LeBron James: 'At this point, I can't' see myself leaving the Heat this summer
Will LeBron James be taking his talents out of South Beach this summer?
Right now, the four-time MVP can't imagine leaving Miami.
James told NBA TV's Steve Smith that he can't envision moving on from the Heat after the season, although he still plans to consider all of his options once the season concludes.
"At this point, I can't,'' James said in an interview that aired Monday night. ''At this point, I can't. We don't know what can happen from now to July, so what I've been able to do this whole season to this point is just worry about what's at hand and that's winning another championship. And hopefully at the end of this year I can put myself in a position where I can hold that Larry O'Brien trophy up once again and then I will assess what I have to do with my future after that.''
LeBron weighed in on several topics during the wide-ranging interview, including his Mount Rushmore of NBA players, which spiraled into the dominant topic of All-Star Weekend.
Here's a brief snippet of LeBron's interview with Smith, where they discuss LeBron's struggles in his first year in Miami:
The interview featured a candid, unguarded James that the media and fans rarely see these days. James goes into great detail about the Heat's 2011 Finals loss and the pain from the aftermath of coming so close.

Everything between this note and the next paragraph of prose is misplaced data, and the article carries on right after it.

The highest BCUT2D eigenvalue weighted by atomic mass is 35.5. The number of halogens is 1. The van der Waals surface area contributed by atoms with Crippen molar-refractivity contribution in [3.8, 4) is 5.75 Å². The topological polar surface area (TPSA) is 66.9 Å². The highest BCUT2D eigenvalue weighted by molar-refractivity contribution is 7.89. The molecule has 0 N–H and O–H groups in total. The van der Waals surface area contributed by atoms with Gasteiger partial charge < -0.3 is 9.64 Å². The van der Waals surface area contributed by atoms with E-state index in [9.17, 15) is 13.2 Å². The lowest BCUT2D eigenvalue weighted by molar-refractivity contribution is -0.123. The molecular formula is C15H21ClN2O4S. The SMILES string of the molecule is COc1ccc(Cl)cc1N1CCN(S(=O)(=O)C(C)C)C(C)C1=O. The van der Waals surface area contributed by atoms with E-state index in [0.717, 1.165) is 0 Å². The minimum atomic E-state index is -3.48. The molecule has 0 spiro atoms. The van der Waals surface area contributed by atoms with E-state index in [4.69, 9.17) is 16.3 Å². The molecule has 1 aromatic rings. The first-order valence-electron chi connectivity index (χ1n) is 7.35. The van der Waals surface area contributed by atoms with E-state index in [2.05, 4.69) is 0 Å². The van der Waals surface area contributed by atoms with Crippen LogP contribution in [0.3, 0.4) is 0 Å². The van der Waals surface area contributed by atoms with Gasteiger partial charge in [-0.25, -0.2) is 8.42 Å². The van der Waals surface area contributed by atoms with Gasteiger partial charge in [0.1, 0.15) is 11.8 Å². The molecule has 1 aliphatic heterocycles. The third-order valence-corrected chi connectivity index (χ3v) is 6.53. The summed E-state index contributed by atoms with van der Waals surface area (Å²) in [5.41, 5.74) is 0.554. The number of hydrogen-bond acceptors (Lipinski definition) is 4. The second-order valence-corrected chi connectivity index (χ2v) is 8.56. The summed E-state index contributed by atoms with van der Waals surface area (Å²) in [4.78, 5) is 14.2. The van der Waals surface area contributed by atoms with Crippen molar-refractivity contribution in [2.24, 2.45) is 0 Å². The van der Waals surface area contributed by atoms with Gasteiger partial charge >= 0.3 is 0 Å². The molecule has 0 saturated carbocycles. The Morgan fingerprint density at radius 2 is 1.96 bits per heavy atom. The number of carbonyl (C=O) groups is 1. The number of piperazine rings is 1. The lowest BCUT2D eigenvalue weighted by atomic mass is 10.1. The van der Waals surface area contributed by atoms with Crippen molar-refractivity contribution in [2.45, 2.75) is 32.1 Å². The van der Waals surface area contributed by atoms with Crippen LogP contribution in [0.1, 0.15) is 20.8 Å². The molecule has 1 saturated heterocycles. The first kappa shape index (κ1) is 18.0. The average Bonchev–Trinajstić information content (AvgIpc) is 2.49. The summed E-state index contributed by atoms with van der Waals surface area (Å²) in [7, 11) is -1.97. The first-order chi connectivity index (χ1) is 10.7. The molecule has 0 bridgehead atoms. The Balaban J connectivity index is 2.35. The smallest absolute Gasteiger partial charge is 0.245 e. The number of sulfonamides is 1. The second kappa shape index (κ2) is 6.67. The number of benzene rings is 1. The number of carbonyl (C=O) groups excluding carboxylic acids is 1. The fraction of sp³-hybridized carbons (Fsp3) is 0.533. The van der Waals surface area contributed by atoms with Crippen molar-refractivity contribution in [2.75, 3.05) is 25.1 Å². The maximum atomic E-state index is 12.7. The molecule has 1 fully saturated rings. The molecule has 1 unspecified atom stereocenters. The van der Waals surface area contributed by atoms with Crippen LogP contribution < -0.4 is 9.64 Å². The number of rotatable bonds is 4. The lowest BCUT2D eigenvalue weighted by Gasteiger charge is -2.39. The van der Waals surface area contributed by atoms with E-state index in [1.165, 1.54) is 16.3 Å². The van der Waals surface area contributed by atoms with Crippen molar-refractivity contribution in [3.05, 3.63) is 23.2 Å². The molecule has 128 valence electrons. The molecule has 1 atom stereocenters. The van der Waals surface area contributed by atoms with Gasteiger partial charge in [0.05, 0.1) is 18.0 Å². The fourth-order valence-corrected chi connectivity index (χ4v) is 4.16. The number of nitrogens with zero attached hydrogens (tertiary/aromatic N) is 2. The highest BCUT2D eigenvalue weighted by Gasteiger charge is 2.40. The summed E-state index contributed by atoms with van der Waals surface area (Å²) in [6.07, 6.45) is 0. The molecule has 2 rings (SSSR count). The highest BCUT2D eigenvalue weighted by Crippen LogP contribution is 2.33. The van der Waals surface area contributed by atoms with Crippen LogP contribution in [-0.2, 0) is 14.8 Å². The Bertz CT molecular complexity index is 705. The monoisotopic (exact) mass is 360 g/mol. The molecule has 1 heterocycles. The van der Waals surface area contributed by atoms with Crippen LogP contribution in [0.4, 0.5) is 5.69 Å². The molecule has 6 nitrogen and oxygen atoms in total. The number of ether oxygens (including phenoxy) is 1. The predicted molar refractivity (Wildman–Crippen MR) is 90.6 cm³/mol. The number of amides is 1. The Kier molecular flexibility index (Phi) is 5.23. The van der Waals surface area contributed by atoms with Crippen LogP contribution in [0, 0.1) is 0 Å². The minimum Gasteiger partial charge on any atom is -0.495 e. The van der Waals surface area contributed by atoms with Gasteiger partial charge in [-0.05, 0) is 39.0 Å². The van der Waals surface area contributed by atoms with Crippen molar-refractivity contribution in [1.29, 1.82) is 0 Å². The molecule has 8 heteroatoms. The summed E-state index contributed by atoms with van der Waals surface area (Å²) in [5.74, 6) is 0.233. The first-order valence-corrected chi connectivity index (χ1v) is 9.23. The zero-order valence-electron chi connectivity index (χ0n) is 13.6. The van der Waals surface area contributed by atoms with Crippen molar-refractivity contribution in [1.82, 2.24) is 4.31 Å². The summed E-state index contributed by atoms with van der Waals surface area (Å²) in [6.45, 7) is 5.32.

LeBron explained that a trip to the Bahamas with teammate Dwyane Wade helped ease the disappointment and also might have been the turning point for the Big Three, which went on to win back-to-back champions in 2012 and 2013.
"We had some great conversations there," James told Smith. "D-Wade was like, 'Man, in order for us to be great, you have to be the guy.'"
Of course, that worked out pretty well. LeBron won MVP both seasons and led the Heat to Finals victories in both years.
But even with all of his success in Miami -- the team is 37-14 this season and has a strong shot to pull off a three-peat -- there's still chatter about what LeBron will do this summer. Will he exercise his player option and stay another year in Miami? Will he return to his home state of Ohio and team up with Kyrie Irving on the Cavaliers? Will he be a Laker? A Clipper? A Bull? ... You get the idea.
But LeBron said he has learned from his past mistakes and no longer lets outside voices or expectations affect what he does. Already one of the most decorated NBA players of all time at age 29, LeBron has his sights set on bigger things than The Decision 2.0. ''I don't play for what people expect for me to do anymore,'' James said. ''I want to be the greatest of all time and that's just my mindset.''